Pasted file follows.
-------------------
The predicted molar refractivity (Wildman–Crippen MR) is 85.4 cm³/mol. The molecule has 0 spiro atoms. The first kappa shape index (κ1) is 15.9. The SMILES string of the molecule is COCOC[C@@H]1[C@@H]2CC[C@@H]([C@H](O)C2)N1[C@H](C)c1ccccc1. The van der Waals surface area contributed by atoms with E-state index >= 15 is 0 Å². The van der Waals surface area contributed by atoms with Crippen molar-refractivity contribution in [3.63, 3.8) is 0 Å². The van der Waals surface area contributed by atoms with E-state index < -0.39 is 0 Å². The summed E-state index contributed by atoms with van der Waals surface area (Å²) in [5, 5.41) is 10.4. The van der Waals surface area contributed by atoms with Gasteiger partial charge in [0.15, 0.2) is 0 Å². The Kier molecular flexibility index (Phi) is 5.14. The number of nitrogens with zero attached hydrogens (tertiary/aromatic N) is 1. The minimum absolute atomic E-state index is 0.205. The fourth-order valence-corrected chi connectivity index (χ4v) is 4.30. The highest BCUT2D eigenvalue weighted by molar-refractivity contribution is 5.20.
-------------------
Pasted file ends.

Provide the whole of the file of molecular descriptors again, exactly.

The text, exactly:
The predicted molar refractivity (Wildman–Crippen MR) is 85.4 cm³/mol. The molecule has 0 spiro atoms. The first kappa shape index (κ1) is 15.9. The SMILES string of the molecule is COCOC[C@@H]1[C@@H]2CC[C@@H]([C@H](O)C2)N1[C@H](C)c1ccccc1. The van der Waals surface area contributed by atoms with E-state index >= 15 is 0 Å². The van der Waals surface area contributed by atoms with Crippen molar-refractivity contribution in [3.63, 3.8) is 0 Å². The van der Waals surface area contributed by atoms with E-state index < -0.39 is 0 Å². The summed E-state index contributed by atoms with van der Waals surface area (Å²) in [5, 5.41) is 10.4. The van der Waals surface area contributed by atoms with Gasteiger partial charge in [0.15, 0.2) is 0 Å². The Kier molecular flexibility index (Phi) is 5.14. The number of nitrogens with zero attached hydrogens (tertiary/aromatic N) is 1. The minimum absolute atomic E-state index is 0.205. The fourth-order valence-corrected chi connectivity index (χ4v) is 4.30. The highest BCUT2D eigenvalue weighted by molar-refractivity contribution is 5.20.